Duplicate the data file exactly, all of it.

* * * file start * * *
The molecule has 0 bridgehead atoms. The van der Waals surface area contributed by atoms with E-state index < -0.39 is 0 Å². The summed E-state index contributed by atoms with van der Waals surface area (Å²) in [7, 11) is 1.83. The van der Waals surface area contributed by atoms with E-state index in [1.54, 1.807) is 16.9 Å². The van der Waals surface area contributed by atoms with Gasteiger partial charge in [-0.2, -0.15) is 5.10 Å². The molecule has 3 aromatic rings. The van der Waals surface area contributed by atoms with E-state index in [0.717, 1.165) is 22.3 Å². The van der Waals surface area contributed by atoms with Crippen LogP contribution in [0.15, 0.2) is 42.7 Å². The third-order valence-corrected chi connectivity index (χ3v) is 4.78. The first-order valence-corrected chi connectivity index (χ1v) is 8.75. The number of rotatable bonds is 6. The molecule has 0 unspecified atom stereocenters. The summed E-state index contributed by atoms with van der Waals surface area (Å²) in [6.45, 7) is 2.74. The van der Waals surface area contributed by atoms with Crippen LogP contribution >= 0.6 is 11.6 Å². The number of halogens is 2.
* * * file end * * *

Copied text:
The molecule has 0 bridgehead atoms. The van der Waals surface area contributed by atoms with E-state index < -0.39 is 0 Å². The summed E-state index contributed by atoms with van der Waals surface area (Å²) in [7, 11) is 1.83. The van der Waals surface area contributed by atoms with E-state index in [1.54, 1.807) is 16.9 Å². The van der Waals surface area contributed by atoms with Gasteiger partial charge in [-0.2, -0.15) is 5.10 Å². The molecule has 3 aromatic rings. The van der Waals surface area contributed by atoms with E-state index in [0.717, 1.165) is 22.3 Å². The van der Waals surface area contributed by atoms with Crippen LogP contribution in [0.15, 0.2) is 42.7 Å². The third-order valence-corrected chi connectivity index (χ3v) is 4.78. The first-order valence-corrected chi connectivity index (χ1v) is 8.75. The number of rotatable bonds is 6. The molecule has 0 unspecified atom stereocenters. The summed E-state index contributed by atoms with van der Waals surface area (Å²) in [6.45, 7) is 2.74. The van der Waals surface area contributed by atoms with Crippen LogP contribution >= 0.6 is 11.6 Å². The number of halogens is 2.